The offseason is inevitably a period of projection and speculation, which makes it the ideal time to ponder the hypotheticals that the Pittsburgh Steelers will face over the course of the next year, whether it is addressing free agency, the draft, performance on the field, or some more ephemeral topic.
That is what I will look to address in our Buy or Sell series. In each installment, I will introduce a topic statement and weigh some of the arguments for either buying it (meaning that you agree with it or expect it to be true) or selling it (meaning you disagree with it or expect it to be false).
The range of topics will be intentionally wide, from the general to the specific, from the immediate to that in the far future. And as we all tend to have an opinion on just about everything, I invite you to share your own each morning on the topic statement of the day.
Topic Statement: 2021 will be Joe Haden’s final season, at least in Pittsburgh.
Explanation: A 2010 first-round draft pick, Haden is now at a point in his career during which many of the top players from that class are retiring of their own volition. Maurkice Pouncey was one, yet Tyson Alualu, also on the roster, remains, and Antonio Brown is still going. Cornerback has a shorter shelf life than most positions, however, and he is now 32 as he enters the final year of his contract.
How many cornerbacks have the Steelers had who have been able to play well, on the outside, at the age of 33? William Gay didn’t even make it to 33, and he was playing inside. It’s basically Mel Blount and that’s it. Now, Joe Haden is certainly in the upper echelon of Steelers cornerbacks, but there comes a time for everybody.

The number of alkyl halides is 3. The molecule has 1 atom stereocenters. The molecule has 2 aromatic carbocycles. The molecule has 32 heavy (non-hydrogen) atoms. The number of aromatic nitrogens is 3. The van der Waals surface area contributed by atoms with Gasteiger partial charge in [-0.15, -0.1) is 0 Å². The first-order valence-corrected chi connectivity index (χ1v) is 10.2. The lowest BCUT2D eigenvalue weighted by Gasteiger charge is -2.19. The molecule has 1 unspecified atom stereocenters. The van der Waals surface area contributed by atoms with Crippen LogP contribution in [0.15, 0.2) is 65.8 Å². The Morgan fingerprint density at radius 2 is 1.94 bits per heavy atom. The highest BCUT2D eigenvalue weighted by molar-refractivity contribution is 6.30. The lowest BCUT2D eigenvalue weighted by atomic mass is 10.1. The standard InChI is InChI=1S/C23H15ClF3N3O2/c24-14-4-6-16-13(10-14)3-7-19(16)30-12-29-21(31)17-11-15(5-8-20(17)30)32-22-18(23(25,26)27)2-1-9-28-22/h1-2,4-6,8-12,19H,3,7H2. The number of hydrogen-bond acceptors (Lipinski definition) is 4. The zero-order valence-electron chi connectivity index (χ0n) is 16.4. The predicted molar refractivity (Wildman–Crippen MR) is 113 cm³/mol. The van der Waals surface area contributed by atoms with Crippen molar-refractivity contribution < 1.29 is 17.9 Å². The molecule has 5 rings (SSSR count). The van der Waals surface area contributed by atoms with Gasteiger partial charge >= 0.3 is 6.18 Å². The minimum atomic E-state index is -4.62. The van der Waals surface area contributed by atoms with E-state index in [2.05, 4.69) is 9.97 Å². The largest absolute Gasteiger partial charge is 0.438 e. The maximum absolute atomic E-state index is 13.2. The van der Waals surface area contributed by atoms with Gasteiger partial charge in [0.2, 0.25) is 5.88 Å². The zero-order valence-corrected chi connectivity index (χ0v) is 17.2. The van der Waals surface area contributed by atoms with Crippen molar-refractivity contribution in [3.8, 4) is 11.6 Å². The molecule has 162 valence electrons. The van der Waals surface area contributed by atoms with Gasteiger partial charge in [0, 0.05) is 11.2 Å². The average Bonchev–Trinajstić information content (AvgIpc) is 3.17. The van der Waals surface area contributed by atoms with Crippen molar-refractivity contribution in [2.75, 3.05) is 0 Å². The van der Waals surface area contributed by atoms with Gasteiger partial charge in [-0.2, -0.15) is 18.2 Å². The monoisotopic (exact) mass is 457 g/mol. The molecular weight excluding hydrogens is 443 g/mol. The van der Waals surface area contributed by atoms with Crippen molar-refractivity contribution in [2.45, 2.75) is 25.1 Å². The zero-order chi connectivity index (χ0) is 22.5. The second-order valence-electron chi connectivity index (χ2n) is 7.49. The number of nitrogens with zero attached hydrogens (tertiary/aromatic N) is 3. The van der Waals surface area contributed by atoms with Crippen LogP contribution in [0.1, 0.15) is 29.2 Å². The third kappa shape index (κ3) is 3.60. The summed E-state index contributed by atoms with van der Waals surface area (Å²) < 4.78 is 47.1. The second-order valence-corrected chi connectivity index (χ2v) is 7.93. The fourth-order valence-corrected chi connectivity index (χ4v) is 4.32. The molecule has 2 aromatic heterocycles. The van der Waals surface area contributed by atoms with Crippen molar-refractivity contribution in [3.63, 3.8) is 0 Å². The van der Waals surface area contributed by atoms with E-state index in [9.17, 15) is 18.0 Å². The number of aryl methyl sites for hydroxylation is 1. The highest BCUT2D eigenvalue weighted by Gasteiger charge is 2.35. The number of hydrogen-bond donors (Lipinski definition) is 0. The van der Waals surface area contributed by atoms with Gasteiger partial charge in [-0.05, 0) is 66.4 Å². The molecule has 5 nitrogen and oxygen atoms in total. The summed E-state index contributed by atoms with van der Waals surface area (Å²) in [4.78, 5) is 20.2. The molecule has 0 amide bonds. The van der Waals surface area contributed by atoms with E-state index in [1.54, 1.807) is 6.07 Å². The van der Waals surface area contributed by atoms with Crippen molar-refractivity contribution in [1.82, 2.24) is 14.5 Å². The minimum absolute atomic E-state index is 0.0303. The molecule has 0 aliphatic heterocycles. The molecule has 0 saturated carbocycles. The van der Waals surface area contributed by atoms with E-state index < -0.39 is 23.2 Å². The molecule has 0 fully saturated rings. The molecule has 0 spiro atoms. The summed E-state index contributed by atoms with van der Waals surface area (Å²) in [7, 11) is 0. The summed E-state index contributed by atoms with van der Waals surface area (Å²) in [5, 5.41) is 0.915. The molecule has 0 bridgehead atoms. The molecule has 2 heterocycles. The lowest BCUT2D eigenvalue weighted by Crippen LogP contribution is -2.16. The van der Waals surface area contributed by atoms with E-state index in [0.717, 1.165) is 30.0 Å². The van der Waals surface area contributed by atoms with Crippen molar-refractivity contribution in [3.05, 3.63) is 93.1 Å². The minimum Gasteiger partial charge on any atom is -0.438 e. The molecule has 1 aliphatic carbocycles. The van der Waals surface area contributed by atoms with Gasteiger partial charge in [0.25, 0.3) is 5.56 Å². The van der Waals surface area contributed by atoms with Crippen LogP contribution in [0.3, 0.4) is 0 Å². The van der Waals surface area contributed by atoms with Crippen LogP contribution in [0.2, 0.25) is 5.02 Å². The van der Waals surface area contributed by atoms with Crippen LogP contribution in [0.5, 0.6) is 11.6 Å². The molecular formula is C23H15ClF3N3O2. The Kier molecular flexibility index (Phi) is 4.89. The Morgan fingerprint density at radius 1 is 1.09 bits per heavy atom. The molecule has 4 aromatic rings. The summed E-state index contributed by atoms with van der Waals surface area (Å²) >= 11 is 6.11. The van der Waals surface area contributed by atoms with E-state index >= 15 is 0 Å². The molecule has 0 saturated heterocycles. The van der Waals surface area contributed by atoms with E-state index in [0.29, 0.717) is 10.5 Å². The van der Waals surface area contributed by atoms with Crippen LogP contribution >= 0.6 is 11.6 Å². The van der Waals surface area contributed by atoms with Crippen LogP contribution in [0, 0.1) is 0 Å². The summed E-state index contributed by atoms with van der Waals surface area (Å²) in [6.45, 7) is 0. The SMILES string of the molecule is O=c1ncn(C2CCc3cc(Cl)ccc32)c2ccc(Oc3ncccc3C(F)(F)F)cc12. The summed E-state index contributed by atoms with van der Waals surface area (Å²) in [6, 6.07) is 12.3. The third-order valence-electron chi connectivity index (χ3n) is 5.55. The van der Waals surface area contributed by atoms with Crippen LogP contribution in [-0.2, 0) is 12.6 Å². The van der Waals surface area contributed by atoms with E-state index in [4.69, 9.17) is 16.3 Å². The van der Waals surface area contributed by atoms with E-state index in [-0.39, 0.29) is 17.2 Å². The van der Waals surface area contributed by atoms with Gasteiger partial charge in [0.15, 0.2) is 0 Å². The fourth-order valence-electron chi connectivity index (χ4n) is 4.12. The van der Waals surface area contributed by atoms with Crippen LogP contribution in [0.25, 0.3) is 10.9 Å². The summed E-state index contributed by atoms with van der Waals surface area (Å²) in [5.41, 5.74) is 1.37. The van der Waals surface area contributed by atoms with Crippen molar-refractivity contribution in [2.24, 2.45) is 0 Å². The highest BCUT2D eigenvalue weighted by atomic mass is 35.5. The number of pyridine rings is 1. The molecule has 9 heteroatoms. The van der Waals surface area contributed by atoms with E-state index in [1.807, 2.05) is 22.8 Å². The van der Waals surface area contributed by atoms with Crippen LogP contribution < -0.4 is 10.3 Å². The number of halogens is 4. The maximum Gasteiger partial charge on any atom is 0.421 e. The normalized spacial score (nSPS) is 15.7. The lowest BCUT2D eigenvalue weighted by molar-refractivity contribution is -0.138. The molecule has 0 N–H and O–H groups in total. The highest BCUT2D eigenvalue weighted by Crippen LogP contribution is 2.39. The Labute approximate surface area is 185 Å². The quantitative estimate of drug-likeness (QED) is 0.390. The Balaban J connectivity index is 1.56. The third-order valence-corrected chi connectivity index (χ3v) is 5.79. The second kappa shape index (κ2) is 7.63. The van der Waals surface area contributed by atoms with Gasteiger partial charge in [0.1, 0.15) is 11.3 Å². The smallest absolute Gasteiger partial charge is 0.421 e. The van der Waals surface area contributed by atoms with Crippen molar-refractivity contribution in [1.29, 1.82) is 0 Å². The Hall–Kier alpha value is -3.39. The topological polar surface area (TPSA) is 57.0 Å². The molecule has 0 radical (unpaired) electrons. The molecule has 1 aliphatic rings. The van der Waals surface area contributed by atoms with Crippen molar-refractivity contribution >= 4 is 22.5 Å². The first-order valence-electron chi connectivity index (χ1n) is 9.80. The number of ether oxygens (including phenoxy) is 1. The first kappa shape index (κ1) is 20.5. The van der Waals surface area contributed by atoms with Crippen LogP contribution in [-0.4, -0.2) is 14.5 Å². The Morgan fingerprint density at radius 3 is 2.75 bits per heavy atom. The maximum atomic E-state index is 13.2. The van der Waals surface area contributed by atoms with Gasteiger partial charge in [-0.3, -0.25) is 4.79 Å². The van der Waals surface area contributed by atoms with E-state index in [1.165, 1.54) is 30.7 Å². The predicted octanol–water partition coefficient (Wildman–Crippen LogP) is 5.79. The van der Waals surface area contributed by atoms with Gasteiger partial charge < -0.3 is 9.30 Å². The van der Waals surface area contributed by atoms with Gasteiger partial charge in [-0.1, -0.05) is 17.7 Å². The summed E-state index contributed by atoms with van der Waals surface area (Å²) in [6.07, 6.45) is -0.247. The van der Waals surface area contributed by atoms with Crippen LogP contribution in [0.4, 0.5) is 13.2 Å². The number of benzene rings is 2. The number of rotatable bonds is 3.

And the team is clearly, slowly but surely, in transition. They have big contracts due for T.J. Watt and Minkah Fitzpatrick. They already have Cameron Sutton lined up for a long-term role, and they’re hoping James Pierre can be another starter, so they’re preparing for what’s to come.
The thing is, Haden isn’t going to play at a discount if he’s playing at a starter level. His last extension added $11 million per season in new money. His cap hit is nearly $16 million this year. They need cheaper options, and it’s best to move on before his play falls off a cliff.
Even though he spent seven years in Cleveland, Haden very much feels like a Steeler, the sort of player you know they’re going to treat well if at all possible. The salary cap should return to normal after this season, so we shouldn’t have another situation like this year where you have some surprise departures of long-term names.
Pittsburgh has had a very hard time with the cornerback position. Their last two starters were outside free agents. Sutton isn’t even proven yet as a starter, even in the slot, on a full-time basis. Pierre remains a complete unknown. If Haden plays well this year, and it’s not clear that there are alternatives, you have to bring him back.